REVIEW FROM COURT OF APPEALS CASE NO. 2016-CA-000102-MR
KENTON CIRCUIT COURT NO. 13-CI-01620.
COUNSEL FOR APPELLANT: Beverly Ruth Storm, Frank Kern
Tremper, Arnzen, Storm & Turner, P.S.C.
COUNSEL FOR APPELLEE: Meredith L. Lawrence.
Kentucky law, an action seeking enforcement of a promissory
note that is payable on a certain date in the future is
generally not justiciable nor ripe for determination. In this
case, the issue we must resolve is whether the Kenton Circuit
Court erred in setting aside a default judgment previously
granted to Bingham Greenbaum Doll, LLP and J. Richard Kiefer
(collectively "Bingham") against Meredith Lawrence
on its counterclaim to enforce a promissory note made by
Lawrence in partial payment of attorney's fees owed by
Lawrence to Bingham. Because Bingham's counterclaim was a
compulsory counterclaim to Lawrence's action against
Bingham for professional negligence and because
Lawrence's complaint necessarily called into question the
validity of the promissory note, Bingham's counterclaim
seeking enforcement of the promissory note was justiciable
notwithstanding that it was filed approximately 3V2 months
prior to the promissory note's due date. We therefore
hold that the trial court erred in setting aside the default
judgment and that the Court of Appeals similarly erred in
affirming that Order. Thus, this matter is remanded to the
Kenton Circuit Court with directions to reinstate the default
judgment in favor of Bingham.
2008, Lawrence retained Bingham to defend him against federal
tax evasion charges. As Lawrence's 2012 trial date
approached, he fell behind in his payments for legal fees
owed, causing the parties to renegotiate their fee agreement.
To secure the unpaid fee, in June 2012, Lawrence executed a
promissory note evidencing his obligation to pay an amount
not exceeding $650, 000, with the note bearing a maturity
date of December 31, 2013.
2012, Lawrence was convicted and sentenced in federal
court.Thereafter, Lawrence decided he was
dissatisfied with his counsel's representation and in
August 2013 brought this action for professional negligence
against Kiefer; Bingham; Robert Carran; and Taliaferro,
Carran & Keys, PLLC. In response, Bingham filed an answer,
denying negligence, and a counterclaim, alleging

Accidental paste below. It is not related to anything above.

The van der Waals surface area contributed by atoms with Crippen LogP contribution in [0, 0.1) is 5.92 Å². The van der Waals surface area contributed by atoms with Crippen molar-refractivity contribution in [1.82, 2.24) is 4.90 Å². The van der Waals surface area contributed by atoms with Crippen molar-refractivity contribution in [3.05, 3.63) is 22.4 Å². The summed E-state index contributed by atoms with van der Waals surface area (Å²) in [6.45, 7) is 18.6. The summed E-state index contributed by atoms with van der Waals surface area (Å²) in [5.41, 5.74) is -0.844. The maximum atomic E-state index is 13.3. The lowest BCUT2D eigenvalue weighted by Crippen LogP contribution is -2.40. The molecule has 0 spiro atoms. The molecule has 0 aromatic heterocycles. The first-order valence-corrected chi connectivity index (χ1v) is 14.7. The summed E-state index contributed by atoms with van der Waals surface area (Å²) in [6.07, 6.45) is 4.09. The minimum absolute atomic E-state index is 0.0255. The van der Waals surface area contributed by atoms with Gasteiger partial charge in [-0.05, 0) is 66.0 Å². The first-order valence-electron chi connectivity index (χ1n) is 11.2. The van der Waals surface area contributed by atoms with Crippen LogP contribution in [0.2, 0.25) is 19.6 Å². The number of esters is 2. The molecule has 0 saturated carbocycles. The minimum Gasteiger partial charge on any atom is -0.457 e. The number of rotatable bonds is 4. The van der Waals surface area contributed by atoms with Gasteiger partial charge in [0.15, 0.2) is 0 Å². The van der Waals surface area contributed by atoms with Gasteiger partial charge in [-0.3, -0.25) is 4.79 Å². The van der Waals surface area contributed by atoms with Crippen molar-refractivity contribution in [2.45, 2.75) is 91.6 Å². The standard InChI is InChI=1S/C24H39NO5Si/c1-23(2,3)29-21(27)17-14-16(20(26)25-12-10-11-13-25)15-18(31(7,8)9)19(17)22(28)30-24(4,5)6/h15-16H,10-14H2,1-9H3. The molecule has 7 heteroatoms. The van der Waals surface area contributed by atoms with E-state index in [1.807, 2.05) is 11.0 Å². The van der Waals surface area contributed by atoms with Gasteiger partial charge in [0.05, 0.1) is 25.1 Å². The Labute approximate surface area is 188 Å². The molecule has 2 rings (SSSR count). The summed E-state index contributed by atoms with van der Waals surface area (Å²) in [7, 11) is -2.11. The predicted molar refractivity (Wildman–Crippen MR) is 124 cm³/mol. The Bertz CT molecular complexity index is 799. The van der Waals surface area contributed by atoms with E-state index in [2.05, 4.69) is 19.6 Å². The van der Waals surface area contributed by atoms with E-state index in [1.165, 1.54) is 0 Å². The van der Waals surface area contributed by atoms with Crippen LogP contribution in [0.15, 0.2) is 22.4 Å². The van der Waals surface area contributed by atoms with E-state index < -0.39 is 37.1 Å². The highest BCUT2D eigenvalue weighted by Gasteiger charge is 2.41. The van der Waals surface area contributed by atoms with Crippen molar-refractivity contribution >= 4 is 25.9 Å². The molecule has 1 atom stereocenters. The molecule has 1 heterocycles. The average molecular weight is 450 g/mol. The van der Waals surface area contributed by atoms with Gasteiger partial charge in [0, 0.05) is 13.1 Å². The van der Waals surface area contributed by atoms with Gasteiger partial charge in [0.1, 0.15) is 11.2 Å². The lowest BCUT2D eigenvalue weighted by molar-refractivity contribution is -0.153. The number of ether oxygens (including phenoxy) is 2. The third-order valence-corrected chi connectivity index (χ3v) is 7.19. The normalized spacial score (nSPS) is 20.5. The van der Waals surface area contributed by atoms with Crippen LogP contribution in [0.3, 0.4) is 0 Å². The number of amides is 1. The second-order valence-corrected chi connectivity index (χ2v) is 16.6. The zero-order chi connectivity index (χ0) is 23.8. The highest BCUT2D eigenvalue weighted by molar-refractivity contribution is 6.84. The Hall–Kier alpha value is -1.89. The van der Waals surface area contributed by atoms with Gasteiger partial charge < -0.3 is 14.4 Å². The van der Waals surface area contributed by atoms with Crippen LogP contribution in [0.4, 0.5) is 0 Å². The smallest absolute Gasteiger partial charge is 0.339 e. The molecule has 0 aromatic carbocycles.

Lawrence's indebtedness pursuant to the terms of the
note. When Lawrence did not answer or otherwise respond to
the counterclaim, Bingham moved for default judgment.
September 2014, after the note's date of maturity had
passed, the trial court entered an order resolving all
outstanding motions and dismissing Lawrence's lawsuit
without prejudice. The court granted default judgment to
Bingham on its counterclaim and awarded judgment against
Lawrence in the amount of $472, 504.86, with interest and
costs. The court also granted the motions of Carran and the
Taliaferro firm for summary judgment and dismissed
Lawrence's professional negligence claim as premature,
since he had yet to obtain post-conviction relief from his
criminal conviction as required under the so-called
exoneration rule. See, e.g., Stephens v. Denison,
150 S.W.3d 80, 83-84 (Ky. App. 2004) (holding that criminal
defendant may not maintain a cause of action against counsel
for legal malpractice absent exoneration from his conviction
and sentence through postconviction relief).
Lawrence filed a plethora of post-judgment motions, including
a motion for CR 60.02 relief to have the default judgment set
aside as void on the basis that the note had not yet matured
when Bingham filed its counterclaim. In January 2016, the
Kenton Circuit Court (under a new presiding judge) granted
Lawrence's CR 60.02 motion, finding that since the note
had not yet matured when Bingham filed its counterclaim, no
justiciable claim existed. Without a justiciable claim, the
trial court held that it never had subject matter
jurisdiction to rule on the counterclaim, thus rendering the
default judgment void.
appeal, the Court of Appeals affirmed, concluding that while
the trial court had general jurisdiction over claims such as
those set forth in Bingham's counterclaim, the particular
counterclaim at issue was not ripe when filed, and therefore
not justiciable, because Lawrence still had "time on the
clock" in which to pay the note. Without a justiciable
claim, the Court of Appeals held that the trial court lacked
subject matter jurisdiction, thereby rendering the default
judgment void. This Court granted discretionary review, and
we hereby reverse and remand.
Standard of Review.
the Court of Appeals correctly noted that the standard of
review for a CR 60.02 motion is generally abuse of
discretion, since the only determination made by the Court of
Appeals was regarding the existence of subject matter
jurisdiction, a question of law, we review the entire
proceeding de novo. See S. Fin. Life Ins. Co. v.
Combs, 413 S.W.3d 921, 926 (Ky. 2013); see also
Grange Mut. Ins. Co. v. Trude, 151 S.W.3d 803, 810 (Ky.
2004) (whether the court has acted outside its jurisdiction
is a question of law, and the standard of review on appeal is
therefore de novo).